medieval-religion: Scholarly discussions of medieval religion and culture
Today (8. April) is the feast day of:
1) Dionysius of Corinth (d. later 2d cent.). Like yesterday's Hegesippus, D. is an ecclesiastical writer preserved fragmentarily by Eusebius. He was bishop of Corinth in about 170, having succeeded Primus, the bishop when Hegesippus sojourned in the Isthmian city. A collection of seven _Catholic Letters_ by D. to other churches was known to Eusebius as were also a couple of private letters from D.'s hand. According to D., they were written on request and, once they had begun to circulate, were also altered by others whom he calls "the devil's apostles". He would seem to have been referring to falsifications by ecclesiastical opponents (some of the letters opposed heresies) rather than to lapses by inattentive copyists. An extract from D.'s letter to pope St. Soter seems to be the first witness to the tradition that Sts. Peter and Paul died in Rome at the same time.
2) Dionysius of Alexandria (d. 265). The philosophically and literarily educated D., who had converted to Christianity as a young man, became head of the catechetical school in Alexandria in 232 and that city's bishop in 247. A disciple of Origen, he was capable of statements that caused others, especially in the West, to suspect his orthodoxy. D. (as represented by extracts from his letters quoted by Eusebius) is our chief source both for the anti-Christian mob violence in Alexandria in 249 and for the effects of the Decian persecution there in 250, which latter he survived by going into hiding. He returned in 251 and was exiled in 257 during the Valerianic persecution, returning only after that had been ended in 260 by Valerian's son and successor Gallienus. D.'s theological writings, in which he took a firm line against various heresies and in favor of a very watchful readmission of apostates, survive only in fragments.
3) Amantius of Como (d. ca. 448). A. is the traditional third bishop of Como, having succeeded St. Probinus (8. March) and having immediately preceded St. Abundius (2. April). And that is almost all we really know about him. The medieval verse catalogue of Como's sainted early bishops from which extracts were used for their feasts in what the seventeenth-century Bollandist Henschenius called "the ancient breviary of Como" says of A. that he was kind and fostering and that he chose Abundius as his successor. Abundius' very late Vita (BHL 15; preserved by Mombrizio in the fifteenth century and showing signs of humanist revision if indeed it were not entirely written then) elaborates by saying that Amantius and Abundius loved each other dearly and that they worked in close collaboration until Amantius' decease.
Early modern writers preserve a local tradition that has A. receive from pope St. Leo I relics of Sts. Peter and Paul that he used to to dedicate the basilica of that name that was Como's early medieval cathedral and that in the eleventh century was rebuilt as today's Sant'Abbondio. Traces of this early church were discovered in Sant'Abbondio during a nineteenth century restoration; some are marked in black in the church's modern floor:
In the absence of a clearer view of that, herewith two pages with expandable views of the basilica di Sant'Abbondio, consecrated by Urban II in 1095:
4) Redemptus of Ferentino (or of Ferento; d. later 5th cent.). We learn about R. from the _Dialogues_ of pope St. Gregory the Great (3. 38). R. was bishop of the _Ferentina civitas_, either today's Ferentino (FR) in southern Lazio or the former Ferento near Viterbo in northern Lazio. One day while visiting his churches he arranged to spend the night at the church of St. Eutychius the martyr (15. May) and prepared to sleep there next to the martyr's grave. Eutychius appeared to him, asked if he were awake and, when answered in the affirmative, predicted the coming end of the world: _Finis venit universae carnis_. When E. had said this three times he disappeared. R. arose and prayed. Soon there were portents in the sky and soon (obviously not immediately) the Lombard invasion fell upon Italy.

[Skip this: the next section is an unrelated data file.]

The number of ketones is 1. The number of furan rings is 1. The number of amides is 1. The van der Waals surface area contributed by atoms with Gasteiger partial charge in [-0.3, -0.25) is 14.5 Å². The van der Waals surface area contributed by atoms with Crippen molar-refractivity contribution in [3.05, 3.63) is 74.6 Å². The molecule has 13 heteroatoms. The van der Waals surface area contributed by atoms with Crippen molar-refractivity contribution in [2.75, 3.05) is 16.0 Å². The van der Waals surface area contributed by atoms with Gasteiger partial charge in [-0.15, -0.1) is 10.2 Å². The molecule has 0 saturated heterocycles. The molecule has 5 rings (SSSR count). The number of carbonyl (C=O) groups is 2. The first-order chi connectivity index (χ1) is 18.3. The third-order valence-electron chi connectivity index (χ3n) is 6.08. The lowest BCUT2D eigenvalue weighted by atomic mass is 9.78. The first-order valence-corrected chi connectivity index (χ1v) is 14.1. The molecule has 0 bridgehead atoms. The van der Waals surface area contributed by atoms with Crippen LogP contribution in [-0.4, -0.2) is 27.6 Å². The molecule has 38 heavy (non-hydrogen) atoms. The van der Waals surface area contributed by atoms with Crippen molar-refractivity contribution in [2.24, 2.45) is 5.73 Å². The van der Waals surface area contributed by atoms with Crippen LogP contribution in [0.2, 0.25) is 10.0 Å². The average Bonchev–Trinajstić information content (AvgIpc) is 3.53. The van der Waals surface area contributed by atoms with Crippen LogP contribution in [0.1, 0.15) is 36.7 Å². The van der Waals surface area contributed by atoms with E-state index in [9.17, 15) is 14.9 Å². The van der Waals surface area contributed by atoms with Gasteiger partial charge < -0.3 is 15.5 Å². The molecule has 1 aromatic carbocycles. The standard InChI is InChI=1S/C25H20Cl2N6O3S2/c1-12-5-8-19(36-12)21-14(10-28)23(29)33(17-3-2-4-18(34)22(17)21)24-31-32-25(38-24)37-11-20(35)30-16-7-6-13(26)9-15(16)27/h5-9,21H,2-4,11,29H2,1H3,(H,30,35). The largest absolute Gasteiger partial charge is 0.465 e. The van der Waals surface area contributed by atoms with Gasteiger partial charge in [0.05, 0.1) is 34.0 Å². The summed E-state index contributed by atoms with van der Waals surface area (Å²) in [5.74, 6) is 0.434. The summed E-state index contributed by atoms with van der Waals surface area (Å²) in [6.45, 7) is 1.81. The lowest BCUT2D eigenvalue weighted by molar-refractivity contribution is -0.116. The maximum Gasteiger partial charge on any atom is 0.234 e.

R.'s particular sanctity is not immediately evident from this account. He was dropped from the RM in its revision of 2001. The diocese of Frosinone-Veroli-Ferentino, unpersuaded by any argument that R.'s diocese was really in northern Lazio, still lists R. as one of its saints. I haven't been able to find a decent view of R.'s depiction in the apse of Ferentino's largely twelfth-century cathedral of Santi Giovanni e Paolo but here are some views of the church itself:
The Italia nell'Arte Medievale page on this church is good for detail views (and especially for views of the cathedral's cosmatesque floor):
5) Manegold of Obermarchtal (Bl.; d. 1204). After service in three parishes as a secular priest M. entered the Premonstratensian Order at Steingaden in today's Landkreis Weilheim-Schongau in Oberbayern. In 1191 he became the fourth provost of his order's house at Obermarchtal in what is now the Alb-Donau-Kreis in southern Baden-Württemberg. Austere in his personal behavior (he is said to have been exemplary in his adherence to the statutes) and solicitous for the welfare of the the sick and the poor, M. was also successful in defending the abbey's property against grasping lords of Obermarchtal. At his death, his house (until 1273 a double foundation) held twenty canons, twenty lay brothers, and forty canonesses.
The present Stiftskirche at Obermarchtal dates from the later seventeenth century. An engraving showing its predecessor of 1239 is here:
The "modernized" belltower with the onion dome became one of the two towers of today's church:
(last year's post lightly revised)
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